Saturday, September 19, 2009

Major Todd's Leg, July 8, 1875, Clipping & Transcription

Sketch by Sandy Guthrie Moore.
This story came out of the New Orleans Republican, and then on July 8, 1875 was placed in the Carroll Watchman, of Carroll Parish, La.

"Major Todd of our place, lost his right leg at the battle of Fredericksburg, and some time ago he purchased an artificial leg from a man in Wilmington. It contained a system of springs, which enabled the major to use it in such a natural manner that when he was walking along the street nobody would for a moment suppose that he had not both of his own legs.
One Sunday, while the major was on his way to church, he slipped upon the ice and gave the store leg a severe wrench: He must have dislocated some of the springs; for after reaching church and taking his seat, and while the clergymen was reading the Scriptures, the leg suddenly flew up and rested upon the back of the pew in front of him. The congregation looked at him in amazement, and he grew very red in the face. As soon as he took it down it jumped up again and wiggled about on the back of the pew, finally kicking Mrs. Thompson's bonnet to rags. Then the Major suppressed it again, and held it down, but it instantly began a convulsion movement in his own pew, during which it upset the stools, plunged around among the hymn books and hats, and hammered the board beneath the seat, until it made such a racket that the minister had to stop. The sexton came rushing in to find what was the matter, and the Major after explaining the difficulty in a whisper, asked the sexton to let him lean on him while he charged on the front door. As soon as the Major got into the aisle that dissolute leg kicked the sexton sixteen or seventeen times in a most insolent manner, varying the exercise by making eccentric swoops off at the side, during which it kicked right off the high hats at the pew doors into black silk chaos.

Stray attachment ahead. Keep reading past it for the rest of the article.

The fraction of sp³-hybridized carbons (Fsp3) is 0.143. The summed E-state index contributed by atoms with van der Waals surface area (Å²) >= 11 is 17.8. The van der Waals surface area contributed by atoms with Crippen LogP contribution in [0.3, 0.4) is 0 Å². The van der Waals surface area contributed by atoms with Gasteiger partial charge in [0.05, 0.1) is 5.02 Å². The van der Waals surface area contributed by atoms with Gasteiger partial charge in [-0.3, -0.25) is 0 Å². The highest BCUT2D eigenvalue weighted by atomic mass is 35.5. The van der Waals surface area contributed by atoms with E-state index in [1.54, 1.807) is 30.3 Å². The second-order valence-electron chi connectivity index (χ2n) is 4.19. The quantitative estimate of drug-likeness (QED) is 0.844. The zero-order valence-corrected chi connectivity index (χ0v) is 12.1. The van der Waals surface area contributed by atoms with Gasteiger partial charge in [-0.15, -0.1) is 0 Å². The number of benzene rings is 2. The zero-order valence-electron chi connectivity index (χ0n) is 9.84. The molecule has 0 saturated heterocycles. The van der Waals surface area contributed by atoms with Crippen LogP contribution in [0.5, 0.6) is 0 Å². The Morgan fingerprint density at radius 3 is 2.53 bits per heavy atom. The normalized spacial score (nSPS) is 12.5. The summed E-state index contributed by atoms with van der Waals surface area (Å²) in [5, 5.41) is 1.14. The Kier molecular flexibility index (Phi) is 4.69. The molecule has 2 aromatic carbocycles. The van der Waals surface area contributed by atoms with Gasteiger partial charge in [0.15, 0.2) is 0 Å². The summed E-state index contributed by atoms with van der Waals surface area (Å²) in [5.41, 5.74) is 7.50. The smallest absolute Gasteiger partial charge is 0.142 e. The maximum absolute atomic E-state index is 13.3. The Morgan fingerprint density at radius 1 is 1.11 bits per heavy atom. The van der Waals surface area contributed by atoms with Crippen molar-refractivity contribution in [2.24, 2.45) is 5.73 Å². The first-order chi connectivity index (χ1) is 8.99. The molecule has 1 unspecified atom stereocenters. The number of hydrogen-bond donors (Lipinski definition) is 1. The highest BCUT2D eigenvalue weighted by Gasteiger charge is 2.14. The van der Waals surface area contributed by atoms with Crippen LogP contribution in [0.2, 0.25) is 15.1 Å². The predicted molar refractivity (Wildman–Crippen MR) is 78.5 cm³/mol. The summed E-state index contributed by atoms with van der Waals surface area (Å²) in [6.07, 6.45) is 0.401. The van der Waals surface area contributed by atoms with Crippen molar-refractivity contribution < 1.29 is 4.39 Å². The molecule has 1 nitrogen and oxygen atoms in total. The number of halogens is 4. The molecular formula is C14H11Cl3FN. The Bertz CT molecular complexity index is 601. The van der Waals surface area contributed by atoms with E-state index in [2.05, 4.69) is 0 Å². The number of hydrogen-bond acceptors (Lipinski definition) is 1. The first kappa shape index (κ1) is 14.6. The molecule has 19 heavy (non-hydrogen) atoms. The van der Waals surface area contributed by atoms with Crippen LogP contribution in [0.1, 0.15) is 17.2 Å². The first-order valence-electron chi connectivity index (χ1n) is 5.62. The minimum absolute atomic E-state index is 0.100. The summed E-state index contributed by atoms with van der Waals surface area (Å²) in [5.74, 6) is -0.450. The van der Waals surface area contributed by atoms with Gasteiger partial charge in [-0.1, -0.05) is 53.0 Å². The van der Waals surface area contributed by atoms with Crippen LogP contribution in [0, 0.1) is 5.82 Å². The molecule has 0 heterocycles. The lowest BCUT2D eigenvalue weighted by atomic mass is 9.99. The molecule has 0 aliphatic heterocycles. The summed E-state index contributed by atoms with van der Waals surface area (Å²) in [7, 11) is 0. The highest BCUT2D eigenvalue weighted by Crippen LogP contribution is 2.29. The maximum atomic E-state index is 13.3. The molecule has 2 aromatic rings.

By the time the Major reached the vestibule the leg had become perfectly reckless. It flew up before and it flew up behind. It butted against the good leg, and darted on sideways, and described circles, and tried to insert its toes in the Major's coat tail pockets, and to whack him on the nose. When the sexton came with a hack and put the major in it, the leg banged through the window glass, and when the driver got down to see about it, the leg brandished it self in his face, and concluded the exercise by planting a powerful blow in his stomach. The Major told the driver that he would give him $10 to take that leg off; and the driver accepted the offer. For several minutes it eluded all his efforts to catch it as it danced about, but finally he got hold of it, and hung on, while the Major tried to unbuckle the straps. Then it came off and rolled the driver in the mud. He got up to watch it. It writhed and kicked, and jumped and throbbed and hopped; and whenever it would make a dash to one side or the other, the crowd would scatter in order to give it full play. Finally Ben Woolley set his dog on it, and a most exciting contest ensued, the leg two or three times running off with the dog, and as it seemed likely that the dog would be whipped, Mr. Woolley got a crowbar and aimed a blow at the leg, with the intent to smash it; but he missed it and nearly killed the dog. As soon as the dog retired Mr. Woolley whacked at it again and burst in into flinders, and then there was peace. The Major drove home and got his crutches, and since then he has confined himself to the use of a wooden leg which has no springs. He tells the story himself with much animation, but he thinks it a little harsh that the deacons tried to expel him from that church for indulging in profane levity during services."--[N. O. Republican]

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